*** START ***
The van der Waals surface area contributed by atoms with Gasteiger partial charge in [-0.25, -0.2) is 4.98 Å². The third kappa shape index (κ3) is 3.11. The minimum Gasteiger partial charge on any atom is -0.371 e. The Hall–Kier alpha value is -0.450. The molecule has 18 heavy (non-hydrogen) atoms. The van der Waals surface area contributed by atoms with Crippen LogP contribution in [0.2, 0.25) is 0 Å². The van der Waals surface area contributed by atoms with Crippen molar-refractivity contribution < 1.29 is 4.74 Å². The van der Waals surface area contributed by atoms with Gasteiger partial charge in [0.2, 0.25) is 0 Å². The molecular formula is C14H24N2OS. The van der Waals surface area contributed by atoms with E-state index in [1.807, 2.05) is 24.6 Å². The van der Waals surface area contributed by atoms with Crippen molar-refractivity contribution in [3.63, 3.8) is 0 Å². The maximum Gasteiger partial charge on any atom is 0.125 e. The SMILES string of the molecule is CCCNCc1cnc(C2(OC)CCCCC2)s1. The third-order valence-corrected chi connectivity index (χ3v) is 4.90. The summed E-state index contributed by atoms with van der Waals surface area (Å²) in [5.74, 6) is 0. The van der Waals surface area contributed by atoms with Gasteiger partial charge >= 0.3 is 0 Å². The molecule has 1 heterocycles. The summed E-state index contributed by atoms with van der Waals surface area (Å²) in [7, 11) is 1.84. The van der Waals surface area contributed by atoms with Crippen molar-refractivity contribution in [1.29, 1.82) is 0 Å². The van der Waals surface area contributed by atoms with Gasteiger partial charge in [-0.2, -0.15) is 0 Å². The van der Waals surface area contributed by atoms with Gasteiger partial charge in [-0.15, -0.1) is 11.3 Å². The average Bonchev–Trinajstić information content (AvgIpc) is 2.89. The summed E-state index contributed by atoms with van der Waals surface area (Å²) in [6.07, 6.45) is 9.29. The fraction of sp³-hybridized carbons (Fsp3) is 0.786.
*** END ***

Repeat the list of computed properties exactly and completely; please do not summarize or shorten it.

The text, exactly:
The van der Waals surface area contributed by atoms with Gasteiger partial charge in [-0.25, -0.2) is 4.98 Å². The third kappa shape index (κ3) is 3.11. The minimum Gasteiger partial charge on any atom is -0.371 e. The Hall–Kier alpha value is -0.450. The molecule has 18 heavy (non-hydrogen) atoms. The van der Waals surface area contributed by atoms with Crippen LogP contribution in [0.2, 0.25) is 0 Å². The van der Waals surface area contributed by atoms with Crippen molar-refractivity contribution < 1.29 is 4.74 Å². The van der Waals surface area contributed by atoms with Gasteiger partial charge in [0.2, 0.25) is 0 Å². The molecular formula is C14H24N2OS. The van der Waals surface area contributed by atoms with E-state index in [1.807, 2.05) is 24.6 Å². The van der Waals surface area contributed by atoms with Crippen molar-refractivity contribution in [3.63, 3.8) is 0 Å². The maximum Gasteiger partial charge on any atom is 0.125 e. The SMILES string of the molecule is CCCNCc1cnc(C2(OC)CCCCC2)s1. The third-order valence-corrected chi connectivity index (χ3v) is 4.90. The summed E-state index contributed by atoms with van der Waals surface area (Å²) in [5.74, 6) is 0. The van der Waals surface area contributed by atoms with Gasteiger partial charge >= 0.3 is 0 Å². The molecule has 1 heterocycles. The summed E-state index contributed by atoms with van der Waals surface area (Å²) in [7, 11) is 1.84. The van der Waals surface area contributed by atoms with Crippen molar-refractivity contribution in [1.29, 1.82) is 0 Å². The van der Waals surface area contributed by atoms with Gasteiger partial charge in [-0.2, -0.15) is 0 Å². The van der Waals surface area contributed by atoms with Gasteiger partial charge in [-0.15, -0.1) is 11.3 Å². The average Bonchev–Trinajstić information content (AvgIpc) is 2.89. The summed E-state index contributed by atoms with van der Waals surface area (Å²) in [6.07, 6.45) is 9.29. The fraction of sp³-hybridized carbons (Fsp3) is 0.786.